How revolt in Egypt, Tunisia plays in South Africa

As the number of young people in South Africa increases and access to the Internet improves, so too will access to the kind of resistance we’re witnessing in Egypt and Tunisia, writes guest blogger Khadija Patel.

Siphiwe Sibeko/Reuters
State workers seeking higher wages took part in a strike in Johannesburg, South Africa last fall.

In the provincial town of Sidi Bouzid, in Tunisia, Mohamed Bouazizi was 10 years old when he became his family’s bread winner, selling fresh produce in the local market.

While he attended a local high school, he did not graduate and his attempts at finding work in the public sector were futile. His day would begin in the town supermarket where he would load his wooden cart with fruit and vegetables and then walk to the local market five kilometers away. Mr. Bouazizi, at 26 years old was used to being accosted by the police. But in December, he was pushed too far. A policewoman confronted him on the way to the market and like a bully in an elementary school playground she insisted he hand over his scales for want of a trading licence. Bouazizi refused. After a heated verbal exchange, the policewoman slapped him and with the assistance of other officers, forced him to the ground.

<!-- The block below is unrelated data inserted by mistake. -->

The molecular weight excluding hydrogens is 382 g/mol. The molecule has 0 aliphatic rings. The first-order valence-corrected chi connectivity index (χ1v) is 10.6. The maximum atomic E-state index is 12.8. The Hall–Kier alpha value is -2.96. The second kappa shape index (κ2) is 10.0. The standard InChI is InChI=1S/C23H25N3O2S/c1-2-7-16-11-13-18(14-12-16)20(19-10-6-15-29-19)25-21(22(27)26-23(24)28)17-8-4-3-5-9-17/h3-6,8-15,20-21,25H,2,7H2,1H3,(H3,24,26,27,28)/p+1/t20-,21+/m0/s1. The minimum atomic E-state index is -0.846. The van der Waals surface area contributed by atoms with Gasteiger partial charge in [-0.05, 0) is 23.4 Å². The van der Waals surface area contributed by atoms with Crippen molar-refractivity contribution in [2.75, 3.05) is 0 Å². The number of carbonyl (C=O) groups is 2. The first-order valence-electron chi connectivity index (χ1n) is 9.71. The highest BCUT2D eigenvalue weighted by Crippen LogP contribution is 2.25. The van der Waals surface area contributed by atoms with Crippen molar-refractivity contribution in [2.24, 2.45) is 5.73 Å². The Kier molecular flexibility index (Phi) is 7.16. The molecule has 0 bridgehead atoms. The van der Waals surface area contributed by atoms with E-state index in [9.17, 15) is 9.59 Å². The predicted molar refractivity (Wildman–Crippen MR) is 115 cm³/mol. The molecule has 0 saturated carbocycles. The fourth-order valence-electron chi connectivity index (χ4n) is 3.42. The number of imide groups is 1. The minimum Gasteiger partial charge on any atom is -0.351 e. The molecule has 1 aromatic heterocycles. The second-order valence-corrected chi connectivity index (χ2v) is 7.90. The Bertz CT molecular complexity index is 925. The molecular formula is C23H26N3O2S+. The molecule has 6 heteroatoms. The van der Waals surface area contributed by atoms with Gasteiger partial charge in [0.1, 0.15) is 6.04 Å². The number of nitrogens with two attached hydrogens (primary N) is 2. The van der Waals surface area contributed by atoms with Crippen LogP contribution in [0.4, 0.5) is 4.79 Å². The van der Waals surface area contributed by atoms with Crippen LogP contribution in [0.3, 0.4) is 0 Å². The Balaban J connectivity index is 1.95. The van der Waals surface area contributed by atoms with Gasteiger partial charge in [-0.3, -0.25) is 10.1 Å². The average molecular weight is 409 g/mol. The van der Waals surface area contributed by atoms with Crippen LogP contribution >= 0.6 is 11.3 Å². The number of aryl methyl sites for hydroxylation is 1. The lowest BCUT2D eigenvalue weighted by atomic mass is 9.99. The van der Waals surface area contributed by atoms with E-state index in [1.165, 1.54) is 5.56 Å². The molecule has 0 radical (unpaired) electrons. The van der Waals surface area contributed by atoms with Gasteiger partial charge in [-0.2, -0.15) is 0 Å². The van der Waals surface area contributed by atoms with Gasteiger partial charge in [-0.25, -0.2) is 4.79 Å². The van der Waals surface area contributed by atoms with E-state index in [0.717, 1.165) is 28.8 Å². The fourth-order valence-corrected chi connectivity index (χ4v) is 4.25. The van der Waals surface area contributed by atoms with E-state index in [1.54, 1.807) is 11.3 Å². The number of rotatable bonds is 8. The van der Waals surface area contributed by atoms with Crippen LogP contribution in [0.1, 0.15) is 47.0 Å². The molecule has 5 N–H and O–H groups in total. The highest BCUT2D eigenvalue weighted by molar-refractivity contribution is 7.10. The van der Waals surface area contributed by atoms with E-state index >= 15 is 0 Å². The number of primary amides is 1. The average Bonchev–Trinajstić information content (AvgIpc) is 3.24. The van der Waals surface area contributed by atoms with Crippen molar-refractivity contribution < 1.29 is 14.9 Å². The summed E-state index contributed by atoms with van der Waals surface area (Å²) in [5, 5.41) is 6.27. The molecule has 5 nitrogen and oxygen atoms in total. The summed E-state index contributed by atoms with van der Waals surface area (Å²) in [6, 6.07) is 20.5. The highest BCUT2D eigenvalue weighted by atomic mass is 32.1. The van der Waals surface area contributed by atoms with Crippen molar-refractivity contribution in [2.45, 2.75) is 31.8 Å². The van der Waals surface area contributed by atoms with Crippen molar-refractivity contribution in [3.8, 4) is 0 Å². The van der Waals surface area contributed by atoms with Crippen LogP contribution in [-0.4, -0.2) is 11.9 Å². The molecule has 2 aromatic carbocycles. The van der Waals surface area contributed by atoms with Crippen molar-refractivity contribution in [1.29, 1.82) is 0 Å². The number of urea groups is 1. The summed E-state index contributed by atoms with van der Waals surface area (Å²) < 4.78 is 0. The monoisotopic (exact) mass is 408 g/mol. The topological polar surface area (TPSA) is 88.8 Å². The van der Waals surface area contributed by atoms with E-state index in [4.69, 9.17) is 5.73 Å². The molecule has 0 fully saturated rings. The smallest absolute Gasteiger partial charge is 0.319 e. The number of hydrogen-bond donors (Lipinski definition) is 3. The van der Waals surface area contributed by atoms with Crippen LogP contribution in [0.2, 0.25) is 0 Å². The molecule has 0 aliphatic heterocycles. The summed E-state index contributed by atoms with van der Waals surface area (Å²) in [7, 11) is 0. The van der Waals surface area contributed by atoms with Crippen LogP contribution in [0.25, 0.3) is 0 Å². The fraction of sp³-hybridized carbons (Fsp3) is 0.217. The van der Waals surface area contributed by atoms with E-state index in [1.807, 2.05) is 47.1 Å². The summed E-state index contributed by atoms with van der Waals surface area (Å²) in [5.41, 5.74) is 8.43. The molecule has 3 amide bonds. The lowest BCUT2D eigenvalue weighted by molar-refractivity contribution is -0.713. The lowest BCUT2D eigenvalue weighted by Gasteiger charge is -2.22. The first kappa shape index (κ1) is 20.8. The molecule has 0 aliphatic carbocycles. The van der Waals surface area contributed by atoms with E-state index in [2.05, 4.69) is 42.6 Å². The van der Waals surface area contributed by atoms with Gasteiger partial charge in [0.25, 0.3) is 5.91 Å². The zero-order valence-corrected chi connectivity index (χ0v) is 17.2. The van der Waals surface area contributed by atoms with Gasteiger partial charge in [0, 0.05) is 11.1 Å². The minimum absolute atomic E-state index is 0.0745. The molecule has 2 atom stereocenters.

His meager stock of fruit and vegetables, as well as his scales, were confiscated. Publically humiliated, Bouazizi sought redress. After being denied an opportunity to speak to a municipal representative and in a fit of angry despair, Bouazizi set himself alight outside the municipal office. Some weeks later, Bouazizi died, a casualty of circumstance, if not abject anguish.

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In the days that Bouazizi lay in hospital, every inch of his body covered in bandages, his picture was printed in newspapers around the world. And if the rest of the world reacted with alarm, the desperation of Bouazizi resonated loudly with the Tunisian people.

In Tunisia, Bouazizi’s grave remains draped in the Tunisian national flag and his people continue the fight to shed the last remnants of an oppressive regime.

Now it’s the people of Egypt who have thronged to the streets resolute in their demonstrations against a stubborn dictatorship.